Weinstein Company via Everett Collection
Stop the presses. Repeat, stop the presses. In addition to planning a four-part television miniseries event with uncut footage from Django Unchained, Quentin Tarantino is now planning to write a comic book based on the hero Jamie Foxx played on screen. But here's the twist—Matt Wagner is actually writing the piece (based on Tarantino's plot ideas) and will be incorporating the character of Zorro.
The Django Unchained/Zorro crossover comic will be brought to us by DC Entertainment and Dynamite Entertainment, and although the Django Freeman/masked man mash-up might sound a bit surprising at first, it's ultimately exciting. This is especially true for the creator. Of the project, Tarantino says, "I'm very very excited about both this story and the opportunity to work with Matt... It was reading his Zorro stories that convinced me what a good idea it was to join these two icons together. And the story idea we came up with is thrilling, and I think will be an exciting new chapter for both characters.”
So no, we're not ready for all of this epic. But it still sounds amazing.
Follow @Hollywood_com Follow @shannonmhouston
You don't arrive at the Grand Budapest Hotel without your share of Wes Anderson baggage. Odds are, if you've booked a visit to this film, you've enjoyed your past trips to the Wes Indies (I promise I'll stop this extended metaphor soon), delighting especially in Rushmore, The Royal Tenenbaums, and his most recent charmer Moonrise Kingdom. On the other hand, you could be the adventurous sort — a curious diplomat who never really got Anderson's uric-toned deadpan drudgings but can't resist browsing through the brochures of his latest European getaway. First off, neither community should worry about a bias in this review — I'm a Life Aquatic devotee, equally alienating to both sides. Second, neither community should be deterred by Andersonian expectations, be they sky high or subterranean, in planned Budapest excursions. No matter who you are, this movie will charm your dandy pants off and then some.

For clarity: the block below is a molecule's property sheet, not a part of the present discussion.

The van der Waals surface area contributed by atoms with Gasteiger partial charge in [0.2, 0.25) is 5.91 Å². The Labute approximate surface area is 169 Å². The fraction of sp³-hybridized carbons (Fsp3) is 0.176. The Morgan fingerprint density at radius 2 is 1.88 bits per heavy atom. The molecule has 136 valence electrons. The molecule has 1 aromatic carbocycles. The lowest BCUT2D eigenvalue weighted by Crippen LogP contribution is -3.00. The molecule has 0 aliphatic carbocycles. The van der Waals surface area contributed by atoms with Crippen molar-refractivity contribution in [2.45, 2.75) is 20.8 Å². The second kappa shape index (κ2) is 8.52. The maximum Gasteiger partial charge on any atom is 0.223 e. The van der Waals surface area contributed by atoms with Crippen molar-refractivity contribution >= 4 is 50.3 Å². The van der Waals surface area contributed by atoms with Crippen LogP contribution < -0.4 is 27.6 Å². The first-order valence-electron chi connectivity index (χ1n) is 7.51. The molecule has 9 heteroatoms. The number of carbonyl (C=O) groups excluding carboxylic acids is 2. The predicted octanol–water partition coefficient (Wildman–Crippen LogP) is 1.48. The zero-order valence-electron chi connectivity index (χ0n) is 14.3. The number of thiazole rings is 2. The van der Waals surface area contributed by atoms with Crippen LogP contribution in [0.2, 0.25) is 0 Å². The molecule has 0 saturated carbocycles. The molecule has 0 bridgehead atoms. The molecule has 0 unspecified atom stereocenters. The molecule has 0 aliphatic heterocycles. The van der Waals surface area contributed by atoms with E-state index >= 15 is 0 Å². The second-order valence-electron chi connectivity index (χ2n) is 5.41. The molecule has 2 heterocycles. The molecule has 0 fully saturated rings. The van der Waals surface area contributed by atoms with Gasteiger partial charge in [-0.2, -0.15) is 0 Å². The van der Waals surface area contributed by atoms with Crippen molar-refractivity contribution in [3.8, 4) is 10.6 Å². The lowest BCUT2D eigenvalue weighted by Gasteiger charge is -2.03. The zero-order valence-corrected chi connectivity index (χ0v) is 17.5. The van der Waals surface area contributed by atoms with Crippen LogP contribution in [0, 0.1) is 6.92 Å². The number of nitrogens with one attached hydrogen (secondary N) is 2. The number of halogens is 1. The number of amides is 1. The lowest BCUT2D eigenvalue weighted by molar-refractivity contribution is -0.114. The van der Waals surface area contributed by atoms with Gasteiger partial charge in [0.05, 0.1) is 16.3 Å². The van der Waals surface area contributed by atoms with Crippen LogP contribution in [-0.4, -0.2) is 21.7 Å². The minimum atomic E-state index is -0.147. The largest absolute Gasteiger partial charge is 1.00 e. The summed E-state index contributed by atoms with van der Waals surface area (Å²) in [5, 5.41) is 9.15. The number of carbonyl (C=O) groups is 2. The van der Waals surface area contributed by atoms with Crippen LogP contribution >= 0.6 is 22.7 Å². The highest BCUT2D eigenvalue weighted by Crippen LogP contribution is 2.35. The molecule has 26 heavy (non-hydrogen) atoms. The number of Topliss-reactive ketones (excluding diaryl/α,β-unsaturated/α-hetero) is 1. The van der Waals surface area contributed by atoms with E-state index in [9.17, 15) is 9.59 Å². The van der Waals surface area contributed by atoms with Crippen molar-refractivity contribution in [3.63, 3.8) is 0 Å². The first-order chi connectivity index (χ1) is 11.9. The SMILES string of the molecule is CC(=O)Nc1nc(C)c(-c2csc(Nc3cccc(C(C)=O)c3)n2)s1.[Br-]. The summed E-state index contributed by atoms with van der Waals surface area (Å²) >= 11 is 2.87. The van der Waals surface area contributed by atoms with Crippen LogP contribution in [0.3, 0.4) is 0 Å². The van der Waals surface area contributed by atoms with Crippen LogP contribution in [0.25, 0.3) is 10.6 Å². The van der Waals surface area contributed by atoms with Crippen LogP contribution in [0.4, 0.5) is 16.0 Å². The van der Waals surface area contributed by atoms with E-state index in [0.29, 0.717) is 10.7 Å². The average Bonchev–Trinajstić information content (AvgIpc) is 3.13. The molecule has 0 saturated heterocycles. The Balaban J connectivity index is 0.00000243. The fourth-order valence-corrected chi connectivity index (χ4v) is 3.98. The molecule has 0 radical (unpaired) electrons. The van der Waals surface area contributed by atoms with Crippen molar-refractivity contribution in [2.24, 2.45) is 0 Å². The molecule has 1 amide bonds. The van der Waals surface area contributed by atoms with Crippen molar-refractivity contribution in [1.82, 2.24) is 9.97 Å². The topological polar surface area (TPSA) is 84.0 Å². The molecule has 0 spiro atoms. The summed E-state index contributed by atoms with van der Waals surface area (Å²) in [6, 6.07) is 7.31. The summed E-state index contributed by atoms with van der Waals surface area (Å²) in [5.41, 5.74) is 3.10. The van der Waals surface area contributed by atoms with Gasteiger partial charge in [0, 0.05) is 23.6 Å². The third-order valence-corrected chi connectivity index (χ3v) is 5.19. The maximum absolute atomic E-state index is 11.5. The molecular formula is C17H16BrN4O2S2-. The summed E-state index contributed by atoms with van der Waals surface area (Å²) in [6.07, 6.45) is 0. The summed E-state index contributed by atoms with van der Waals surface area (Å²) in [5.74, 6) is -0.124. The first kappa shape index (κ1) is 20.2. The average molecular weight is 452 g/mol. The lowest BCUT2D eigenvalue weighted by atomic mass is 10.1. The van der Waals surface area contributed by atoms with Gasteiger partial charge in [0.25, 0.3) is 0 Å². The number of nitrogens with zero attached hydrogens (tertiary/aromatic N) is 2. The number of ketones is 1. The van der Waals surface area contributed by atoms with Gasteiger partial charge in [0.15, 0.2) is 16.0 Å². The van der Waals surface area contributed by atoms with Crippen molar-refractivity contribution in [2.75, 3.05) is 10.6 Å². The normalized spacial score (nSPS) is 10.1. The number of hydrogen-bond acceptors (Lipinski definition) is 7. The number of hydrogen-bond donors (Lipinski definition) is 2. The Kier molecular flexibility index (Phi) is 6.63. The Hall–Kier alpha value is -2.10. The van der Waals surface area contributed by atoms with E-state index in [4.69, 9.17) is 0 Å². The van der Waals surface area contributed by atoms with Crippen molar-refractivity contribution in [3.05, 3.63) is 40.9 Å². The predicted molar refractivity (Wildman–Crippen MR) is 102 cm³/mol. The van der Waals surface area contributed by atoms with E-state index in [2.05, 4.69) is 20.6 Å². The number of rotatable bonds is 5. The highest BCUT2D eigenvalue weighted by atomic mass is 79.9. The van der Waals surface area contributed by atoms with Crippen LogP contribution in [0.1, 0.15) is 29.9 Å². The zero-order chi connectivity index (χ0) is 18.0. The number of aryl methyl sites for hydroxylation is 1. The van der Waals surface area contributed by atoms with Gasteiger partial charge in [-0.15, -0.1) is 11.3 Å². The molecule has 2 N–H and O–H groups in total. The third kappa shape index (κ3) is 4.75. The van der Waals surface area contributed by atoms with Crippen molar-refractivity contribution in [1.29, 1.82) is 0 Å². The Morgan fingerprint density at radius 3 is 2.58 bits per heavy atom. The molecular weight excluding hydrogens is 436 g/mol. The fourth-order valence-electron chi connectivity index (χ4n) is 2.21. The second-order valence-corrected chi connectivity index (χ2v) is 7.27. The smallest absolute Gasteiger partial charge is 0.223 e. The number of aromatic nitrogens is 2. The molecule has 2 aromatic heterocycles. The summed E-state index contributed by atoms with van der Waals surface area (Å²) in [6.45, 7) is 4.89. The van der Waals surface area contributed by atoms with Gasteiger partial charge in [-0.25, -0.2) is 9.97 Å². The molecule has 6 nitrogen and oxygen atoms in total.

While GBH hangs tight to the filmmaker's recognizable style, the movie is a departure for Anderson in a number of ways. The first being plot: there is one. A doozy, too. We're accustomed to spending our Wes flicks peering into the stagnant souls of pensive man-children — or children-men (Moonrise) or fox-kits (guess) — whose journeys are confined primarily to the internal. But not long into Grand Budapest, we're on a bona fide adventure with one of the director's most attractive heroes to date: the didactic Gustave H. (Ralph Fiennes mastering sympathetic comedy better than anyone could have imagined he might), who invests his heart and soul into the titular hotel, an oasis of nobility in a decaying 1930s Europe. Gustave is plucked from his sadomasochistic nirvana overseeing every cog and sprocket in the mountaintop institution and thrust into a madcap caper — reminiscent of, and not accidentally, the Hollywood comedies of the era — involving murder, framing, art theft, jailbreak, love, sex, envy, secret societies, high speed chases... believe me, I haven't given half of it away. Along the way, we rope in a courageous baker (Saoirse Ronan), a dutiful attorney (Jeff Goldblum), a hotheaded socialite (Adrien Brody) and his psychopathic henchman (Willem Dafoe), and no shortage of Anderson regulars. The director proves just as adept at the large scale as he is at the small, delivering would-be cartoon high jinks with the same tangible life that you'd find in a Billy Wilder romp or one of the better Hope/Crosby Road to movies.